Wilmington’s mayor facing three challengers
BY MARY BASKERVILLE Correspondent March 18, 2013 10:48PM
Updated: April 20, 2013 6:02AM
WILMINGTON — Wilmington Mayor Marty Orr faces three challengers in the April 9 election: Ald. Darla Neises, former Ald. Russell J. Gilmour, and former mayor Roy Strong.
“I think we are on the right path,” Orr said.
Some of the city’s most difficult challenges already have been met, he said, citing the recent increase in water rates.
“But we still face a lot of difficulty in maintaining fiscal responsibility,” he said.
Orr said that, with growth, the city will have more tax revenue from industrial and commercial sources, as well as residential, to help pay for needed services “to become locally self-sufficient.”
Orr supports building a new prefabricated police building, at an estimated cost of under $2 million, designed to meet the city’s needs for the next 25 to 30 years. Orr said a $2 million contribution from RidgePort as part of the annexation agreement would cover the cost.
Wilmington wants a voice in planning for the proposed Illiana Expressway, he said. An interchange at Old Chicago Road would bring more opportunity for commercial growth, he said.
A vital downtown is important, he said, and more needs to be done to “find out what it’s going to take for the owners of the property to become major players to bring business into town.
Orr, 46, is an electrician. He served two terms on the city council before being elected mayor.
Neises, the first female mayoral candidate and a resident since 2006, said her run for mayor was prompted by a desire to make a difference. Community leaders and the city council need to develop an action plan, she said.
“Bring it back to the people and talk to the people,” she said.
Her run for the city council four years ago was her first experience running for office. Neises cited a strong community service background as something that has helped prepare her for the job of mayor. She is vice president of the Wilmington Coalition for a Healthy Community after first working as a Volunteer in Service to America representative.
Challenges facing the city, she said, include the proposed Illiana Expressway, the development of the RidgePort Properties, high-speed rail, water rates and the budget.
As mayor, she would have regular office hours to improve communication with the community, she said.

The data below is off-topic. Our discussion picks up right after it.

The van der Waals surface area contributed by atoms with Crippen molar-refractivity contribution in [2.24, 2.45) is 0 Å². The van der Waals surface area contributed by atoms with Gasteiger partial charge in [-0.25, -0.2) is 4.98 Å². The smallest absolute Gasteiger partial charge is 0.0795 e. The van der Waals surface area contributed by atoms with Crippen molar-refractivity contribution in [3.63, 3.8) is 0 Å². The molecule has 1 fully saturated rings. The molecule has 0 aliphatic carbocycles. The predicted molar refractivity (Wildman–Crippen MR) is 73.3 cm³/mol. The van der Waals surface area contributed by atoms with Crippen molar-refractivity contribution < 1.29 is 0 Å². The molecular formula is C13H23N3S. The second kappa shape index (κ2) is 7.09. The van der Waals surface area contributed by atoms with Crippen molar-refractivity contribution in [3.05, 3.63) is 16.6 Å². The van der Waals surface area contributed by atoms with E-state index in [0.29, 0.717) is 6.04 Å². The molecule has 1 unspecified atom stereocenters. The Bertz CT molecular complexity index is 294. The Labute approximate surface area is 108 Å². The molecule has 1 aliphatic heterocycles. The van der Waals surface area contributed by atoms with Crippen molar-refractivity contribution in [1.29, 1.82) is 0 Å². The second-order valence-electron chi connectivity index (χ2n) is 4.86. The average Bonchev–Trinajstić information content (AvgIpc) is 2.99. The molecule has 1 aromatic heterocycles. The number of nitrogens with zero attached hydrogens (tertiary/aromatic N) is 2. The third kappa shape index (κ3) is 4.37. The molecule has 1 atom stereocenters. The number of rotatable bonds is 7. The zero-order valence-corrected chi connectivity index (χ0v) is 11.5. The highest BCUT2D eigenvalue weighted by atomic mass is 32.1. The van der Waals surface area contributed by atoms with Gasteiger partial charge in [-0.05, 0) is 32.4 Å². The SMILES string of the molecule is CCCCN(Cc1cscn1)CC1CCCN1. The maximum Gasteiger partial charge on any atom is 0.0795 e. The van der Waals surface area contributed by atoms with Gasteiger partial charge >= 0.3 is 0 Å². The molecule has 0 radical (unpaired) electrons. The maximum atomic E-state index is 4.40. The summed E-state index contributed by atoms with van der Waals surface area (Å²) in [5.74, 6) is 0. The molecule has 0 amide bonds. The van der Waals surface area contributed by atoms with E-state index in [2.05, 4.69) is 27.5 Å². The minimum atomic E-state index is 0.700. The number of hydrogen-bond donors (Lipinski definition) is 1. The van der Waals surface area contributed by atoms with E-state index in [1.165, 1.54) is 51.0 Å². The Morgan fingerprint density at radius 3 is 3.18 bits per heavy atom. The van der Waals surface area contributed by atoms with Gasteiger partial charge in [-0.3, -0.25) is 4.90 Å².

Neises, 44, owns Jaszy’s Java. She is a committee chair for Cub Scout Pack 428 in Wilmington.
The former mayor said the biggest challenge facing the city is the dwindling reserve fund.
“They have spent all the reserves, $1.2 million,” he said.
As mayor, he said, his goal was to leave the reserves alone, and most important now is “getting back in the black from the red.”
Strong criticized spending $30,000 on the Illiana studies.
Strong said a 66 percent increase in water and sewer bills could have been averted had the city council approved a series of 3 percent increases he suggested.
“The town is in distress and they need help, and I hope that I can save it,” he said.
He is against using prefabricated construction for a new police department building and believes the downtown area must be upgraded.
Strong, 62, a plumbing and pipefitting contractor, lost his re-election bid four years ago. He was an alderman for 16 years before that.
Russell J. Gilmour
Gilmour said of his mayoral aspirations, “I just think I can do a good job. I can contribute some good things.”
A former two-term alderman, Gilmour was born and raised in Wilmington.
The challenge facing the city right now “is to balance the budget by smart spending,” he said. “A lot of things are important — what I would like to do is get rid of the bipartisanship. ... and get working together for the good of Wilmington.”
Gilmour said he is active in the community, serving on the Wilmington School Board, teaching at St. Rose School and serving as the assistant fire chief for almost 20 years.
He said he is against outsourcing the water and sewer plant, and he would like local contractors to have the opportunity to bid on construction of a new police building.
Gilmour wants to see downtown buildings filled, too. He said he played a key role in the project to beautify Claire’s Corner.
Gilmour supports the proposed Illiana Expressway but thinks New River Road should be used to avoid “displacing people and ruining people’s lives,” he said.
Gilmour, 70, is a retired Will County sheriff’s officer.